Josh Ong is the US Editor at The Next Web. He previously worked as TNW's China Editor and LA Reporter. Follow him on Twitter or email him a Josh Ong is the US Editor at The Next Web. He previously worked as TNW's China Editor and LA Reporter. Follow him on Twitter or email him at [email protected].
The new Facebook Home may be built on top of Android, but investors apparently don’t see that as a positive for Google. At the close of the market on Thursday, Facebook’s stock was up 3.09% to $27.06 while Google shares fell 1.38% to $795.07.
In terms of market capitalization, Facebook added roughly $2 billion to its previous market cap of $62.48 billion to close at $64.4 billion, while Google shed about $3.67 billion off yesterday’s market cap of $265.8 billion.
By comparison, the NYSE Arca Tech 100 Index, which doesn’t include Facebook or Google but does have Apple and Microsoft, was up 0.62% for the day.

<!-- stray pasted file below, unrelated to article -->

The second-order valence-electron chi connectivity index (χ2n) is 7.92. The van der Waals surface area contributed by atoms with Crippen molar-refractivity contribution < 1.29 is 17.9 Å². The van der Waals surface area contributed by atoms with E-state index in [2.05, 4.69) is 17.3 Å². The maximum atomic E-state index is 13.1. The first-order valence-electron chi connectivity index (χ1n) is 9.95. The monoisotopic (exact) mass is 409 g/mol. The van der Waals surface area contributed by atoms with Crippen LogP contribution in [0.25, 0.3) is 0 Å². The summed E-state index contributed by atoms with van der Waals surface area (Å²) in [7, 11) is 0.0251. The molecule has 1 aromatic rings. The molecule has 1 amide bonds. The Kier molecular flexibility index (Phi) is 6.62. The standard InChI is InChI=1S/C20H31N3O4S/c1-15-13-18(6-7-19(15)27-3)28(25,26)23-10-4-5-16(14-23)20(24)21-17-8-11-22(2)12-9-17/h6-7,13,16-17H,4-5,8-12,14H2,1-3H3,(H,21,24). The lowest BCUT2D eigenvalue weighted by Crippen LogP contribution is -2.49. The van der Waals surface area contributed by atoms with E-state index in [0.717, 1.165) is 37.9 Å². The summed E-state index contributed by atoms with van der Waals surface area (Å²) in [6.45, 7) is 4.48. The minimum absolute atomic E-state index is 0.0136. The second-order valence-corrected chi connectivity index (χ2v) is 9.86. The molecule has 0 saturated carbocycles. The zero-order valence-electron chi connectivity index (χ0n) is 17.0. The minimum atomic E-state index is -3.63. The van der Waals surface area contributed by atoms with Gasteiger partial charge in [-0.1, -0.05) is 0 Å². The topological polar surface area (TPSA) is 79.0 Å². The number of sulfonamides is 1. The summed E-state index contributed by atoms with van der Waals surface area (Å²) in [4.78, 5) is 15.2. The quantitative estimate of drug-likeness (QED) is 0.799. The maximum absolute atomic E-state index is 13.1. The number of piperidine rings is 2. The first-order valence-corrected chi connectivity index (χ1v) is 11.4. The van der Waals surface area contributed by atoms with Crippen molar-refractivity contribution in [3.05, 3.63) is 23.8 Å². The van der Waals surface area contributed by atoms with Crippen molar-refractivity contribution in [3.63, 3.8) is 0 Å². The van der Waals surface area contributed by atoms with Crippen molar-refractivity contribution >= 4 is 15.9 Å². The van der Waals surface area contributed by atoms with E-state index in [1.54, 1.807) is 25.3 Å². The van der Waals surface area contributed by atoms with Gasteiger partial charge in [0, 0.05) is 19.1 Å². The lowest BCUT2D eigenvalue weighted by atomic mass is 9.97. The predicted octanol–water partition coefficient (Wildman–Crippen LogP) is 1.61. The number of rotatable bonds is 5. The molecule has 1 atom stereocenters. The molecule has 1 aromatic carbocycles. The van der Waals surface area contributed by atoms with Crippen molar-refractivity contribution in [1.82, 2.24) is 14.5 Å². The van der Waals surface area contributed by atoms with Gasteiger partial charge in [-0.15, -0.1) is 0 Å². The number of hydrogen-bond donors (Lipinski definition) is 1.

Facebook on Thursday debuted Home, a new app launcher and home screen for Android. It also announced a new program for partnering with handset vendors and carriers on the software and unveiled the first phone to come with Home pre-loaded: the HTC First on AT&T.
Home is bound to be a win for the Android platform, but, oddly, it might not actually be a win for Google. This is an instance where Android’s openness can actually work against Google’s own interests, since Facebook has the power to gradually oust Google’s own services on the phone and promote its own. Considering that Facebook CEO Mark Zuckerberg said he was “sure” that Facebook Home’s cover feed will eventually get ads, Google’s own advertising income is at risk.
In effect, Facebook is wielding Android in its competitive fight against Google. Suffice to say, this is going to be interesting to watch.
The Next Web’s Alex Wilhelm went hands-on with Home and found Android’s stock start screen to be “quite hidden”. Facebook is clearly trying to keep users within its ecosystem here, and that’s going to be to the detriment of Google.
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